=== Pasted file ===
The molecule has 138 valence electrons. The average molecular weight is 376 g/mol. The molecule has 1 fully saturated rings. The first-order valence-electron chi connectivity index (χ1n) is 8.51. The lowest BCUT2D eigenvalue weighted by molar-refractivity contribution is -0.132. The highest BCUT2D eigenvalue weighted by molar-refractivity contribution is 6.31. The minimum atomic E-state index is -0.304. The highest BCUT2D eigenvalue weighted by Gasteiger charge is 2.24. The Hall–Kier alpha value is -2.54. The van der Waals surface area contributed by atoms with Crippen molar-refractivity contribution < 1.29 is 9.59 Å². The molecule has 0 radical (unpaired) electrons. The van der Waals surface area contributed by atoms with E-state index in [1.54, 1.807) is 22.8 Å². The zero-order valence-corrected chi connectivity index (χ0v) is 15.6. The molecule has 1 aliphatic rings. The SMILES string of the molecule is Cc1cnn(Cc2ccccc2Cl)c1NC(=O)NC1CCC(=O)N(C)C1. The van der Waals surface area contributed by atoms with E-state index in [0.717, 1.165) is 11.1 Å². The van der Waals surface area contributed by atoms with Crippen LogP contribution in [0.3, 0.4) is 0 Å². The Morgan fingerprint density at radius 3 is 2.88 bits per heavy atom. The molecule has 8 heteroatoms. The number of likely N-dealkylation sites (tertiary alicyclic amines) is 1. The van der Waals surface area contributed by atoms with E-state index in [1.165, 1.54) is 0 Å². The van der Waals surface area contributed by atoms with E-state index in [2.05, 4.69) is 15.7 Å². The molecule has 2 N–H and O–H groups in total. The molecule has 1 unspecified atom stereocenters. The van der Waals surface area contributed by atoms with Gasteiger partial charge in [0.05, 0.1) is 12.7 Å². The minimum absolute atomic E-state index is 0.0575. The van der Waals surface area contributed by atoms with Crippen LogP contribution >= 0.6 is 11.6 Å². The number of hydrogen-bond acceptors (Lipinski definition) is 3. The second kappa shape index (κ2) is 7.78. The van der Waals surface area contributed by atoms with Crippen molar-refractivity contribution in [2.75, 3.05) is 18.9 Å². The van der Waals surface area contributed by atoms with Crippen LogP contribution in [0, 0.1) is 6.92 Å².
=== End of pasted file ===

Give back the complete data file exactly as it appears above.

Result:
The molecule has 138 valence electrons. The average molecular weight is 376 g/mol. The molecule has 1 fully saturated rings. The first-order valence-electron chi connectivity index (χ1n) is 8.51. The lowest BCUT2D eigenvalue weighted by molar-refractivity contribution is -0.132. The highest BCUT2D eigenvalue weighted by molar-refractivity contribution is 6.31. The minimum atomic E-state index is -0.304. The highest BCUT2D eigenvalue weighted by Gasteiger charge is 2.24. The Hall–Kier alpha value is -2.54. The van der Waals surface area contributed by atoms with Crippen molar-refractivity contribution < 1.29 is 9.59 Å². The molecule has 0 radical (unpaired) electrons. The van der Waals surface area contributed by atoms with E-state index in [1.54, 1.807) is 22.8 Å². The zero-order valence-corrected chi connectivity index (χ0v) is 15.6. The molecule has 1 aliphatic rings. The SMILES string of the molecule is Cc1cnn(Cc2ccccc2Cl)c1NC(=O)NC1CCC(=O)N(C)C1. The van der Waals surface area contributed by atoms with E-state index in [0.717, 1.165) is 11.1 Å². The van der Waals surface area contributed by atoms with Crippen LogP contribution in [0.3, 0.4) is 0 Å². The Morgan fingerprint density at radius 3 is 2.88 bits per heavy atom. The molecule has 8 heteroatoms. The number of likely N-dealkylation sites (tertiary alicyclic amines) is 1. The van der Waals surface area contributed by atoms with E-state index in [1.165, 1.54) is 0 Å². The van der Waals surface area contributed by atoms with E-state index in [2.05, 4.69) is 15.7 Å². The molecule has 2 N–H and O–H groups in total. The molecule has 1 unspecified atom stereocenters. The van der Waals surface area contributed by atoms with Gasteiger partial charge in [0.05, 0.1) is 12.7 Å². The minimum absolute atomic E-state index is 0.0575. The van der Waals surface area contributed by atoms with Crippen LogP contribution >= 0.6 is 11.6 Å². The number of hydrogen-bond acceptors (Lipinski definition) is 3. The second kappa shape index (κ2) is 7.78. The van der Waals surface area contributed by atoms with Crippen molar-refractivity contribution in [2.75, 3.05) is 18.9 Å². The van der Waals surface area contributed by atoms with Crippen LogP contribution in [0, 0.1) is 6.92 Å².